The other thing I'm inclined to note is that even in old school play, a lot of resource management went away fairly quickly - spells like continual light removed the need for torches, Tenser's floating disk and then bags of holding negated encumbrance, and so on. I suspect that even back in the day the tolerance for these things was pretty limited.
Not in my experience. The spell bloat in D&D came long after I quit that system in the early 80s.

But there are many other games, including modern ones, that stick with the tried-and-true business of resource tracking.

I also find that players who come from video games are more inclined to respond well to resource management.
 

Micah Sweet

Level Up & OSR Enthusiast
This argument basically amounts to special pleading by arguing that hit points are an accetable exception due to some sort of imaginary or abstract, if you will, grandfather clause.


I would nevertheless encourage you and others to try some of these games that have more abstract supply. Your experiences may vary, but I have personally found that the abstracted supply in a number of these games (e.g., Ironsworn, Stonetop, Black Hack, etc.) have somehow made supply feel more real and visceral for play than in games where supplies aren't abstracted.

Though to be clear, I don't think that there is one true way here. I don't think that abstracted supply inherently produces this outcome. I also believe that this is true for the reverse. Concrete supplies or resource management isn't some surefire way to increase realism or somehow makes this aspect of the game important or meaningful.

I understand that some strands of D&D, for example, take great pride in resource management and meticulously hand-tracking inventory of supplies. There is obviously a legitimate place for this sort of survival-based dungeon-delving game in D&D and other TTRPGs. Some claim that this represents old school D&D. However, I also get the impression that there is also an equally long tradition for a lot of inventory management and supplies to get handwaved in D&D (and its ilk) by the GM and players. This is despite D&D have unabstracted supplies. For the latter approaches to the game, unabstracted supplies seem to get in the way of the fun. In fact, this seems to be the prevailing approach to D&D at present. Matt Colville even had a fairly recent video about how a lot of the items in the equipment section in 5e D&D was mostly vestigial to make the game feel like D&D rather than being a vital aspect of its present play.

Again, this is nothing new in D&D's tradition. As @hawkeyefan says, there are a lot of magic items and spells that amount to circumventing or bypassing the resource-management mini-game and/or turning it into a trivial part of the overall game.
The games you are suggesting are largely narrative, a style I have little to no interest in (though I appreciate others do like it). And I strongly dislike magic as a tool to bypass resource management, despite its prevalence in modern D&D. My version of 5e tones down a lot of that stuff, which is a big reason why I love it.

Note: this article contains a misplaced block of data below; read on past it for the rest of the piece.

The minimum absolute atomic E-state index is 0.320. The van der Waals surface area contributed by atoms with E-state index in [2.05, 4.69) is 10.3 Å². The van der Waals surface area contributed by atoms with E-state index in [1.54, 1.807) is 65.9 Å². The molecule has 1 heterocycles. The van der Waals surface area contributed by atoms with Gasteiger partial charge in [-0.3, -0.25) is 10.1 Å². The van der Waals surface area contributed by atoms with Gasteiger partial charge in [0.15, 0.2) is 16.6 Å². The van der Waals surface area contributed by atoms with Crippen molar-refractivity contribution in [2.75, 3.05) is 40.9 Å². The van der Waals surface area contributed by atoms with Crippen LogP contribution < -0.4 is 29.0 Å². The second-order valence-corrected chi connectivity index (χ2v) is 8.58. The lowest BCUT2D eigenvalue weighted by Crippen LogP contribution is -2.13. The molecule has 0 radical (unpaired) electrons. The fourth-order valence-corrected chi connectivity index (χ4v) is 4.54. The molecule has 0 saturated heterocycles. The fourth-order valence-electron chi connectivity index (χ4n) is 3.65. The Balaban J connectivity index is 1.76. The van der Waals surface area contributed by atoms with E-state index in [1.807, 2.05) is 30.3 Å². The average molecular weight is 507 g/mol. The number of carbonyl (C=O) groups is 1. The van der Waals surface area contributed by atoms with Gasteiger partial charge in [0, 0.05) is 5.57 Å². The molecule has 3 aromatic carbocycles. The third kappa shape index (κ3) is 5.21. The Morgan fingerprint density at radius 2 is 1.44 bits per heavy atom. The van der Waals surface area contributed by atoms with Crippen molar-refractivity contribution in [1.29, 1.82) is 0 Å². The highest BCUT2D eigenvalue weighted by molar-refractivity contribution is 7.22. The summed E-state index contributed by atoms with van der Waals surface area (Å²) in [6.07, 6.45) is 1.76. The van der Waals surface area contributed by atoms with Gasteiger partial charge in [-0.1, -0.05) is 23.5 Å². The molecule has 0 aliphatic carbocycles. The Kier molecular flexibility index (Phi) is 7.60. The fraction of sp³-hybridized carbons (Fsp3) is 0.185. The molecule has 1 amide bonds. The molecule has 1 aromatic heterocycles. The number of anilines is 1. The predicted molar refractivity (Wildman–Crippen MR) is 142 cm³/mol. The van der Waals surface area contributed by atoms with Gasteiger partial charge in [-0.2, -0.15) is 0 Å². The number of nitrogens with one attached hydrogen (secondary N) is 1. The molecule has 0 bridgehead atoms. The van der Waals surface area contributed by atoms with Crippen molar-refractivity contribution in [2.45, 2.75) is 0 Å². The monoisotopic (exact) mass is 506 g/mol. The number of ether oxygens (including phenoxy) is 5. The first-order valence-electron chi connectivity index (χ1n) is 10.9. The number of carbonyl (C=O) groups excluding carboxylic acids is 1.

Aldarc

Legend
The games you are suggesting are largely narrative, a style I have little to no interest in (though I appreciate others do like it).
Black Hack is not though. Its Usage Die mechanic has already been described in this thread.

That said, I would recommend trying some of these games out at least once, even if they are outside your usual preferences. There are a lot of great mechanics in these games, and I personally find that it's worth experiencing how other games handle things like resource management in different ways.
 

Warpiglet-7

Cry havoc! And let slip the pigs of war!
The games you are suggesting are largely narrative, a style I have little to no interest in (though I appreciate others do like it). And I strongly dislike magic as a tool to bypass resource management, despite its prevalence in modern D&D. My version of 5e tones down a lot of that stuff, which is a big reason why I love it.
I do not like “free” light, food or water at the lowest levels. (I wish light was a spell and not a cantrip at least).

I realize though some prefer to get to the action and don’t want to have complications like that.

Though come to think of it….I don’t think we track water in any way!
 

Micah Sweet

Level Up & OSR Enthusiast
Black Hack is not though. Its Usage Die mechanic has already been described in this thread.

That said, I would recommend trying some of these games out at least once, even if they are outside your usual preferences. There are a lot of great mechanics in these games, and I personally find that it's worth experiencing how other games handle things like resource management in different ways.
I have plans to run Star Trek Adventures, a game that makes strong use of metacurrency, aspects, and abstract resource management. I chose that game specifically because it's not too much out on a narrative limb, and because I love Star Trek. For most genres, that's not what I want.
 

Hit points are an old, familiar abstraction; a necessary evil, if you will. Adding supply points is increasing the amount of abstraction in the game. Its simply not a matter of "some abstraction that's been with us forever is acceptable, so adding more is no big deal".
They aren't a necessary evil. Plenty of games don't use hit points at all - some of them much grittier and more "realistic" than D&D. Using hit points is a choice at this point.

So I agree with @Aldarc - this is special pleading in favor of familiarity.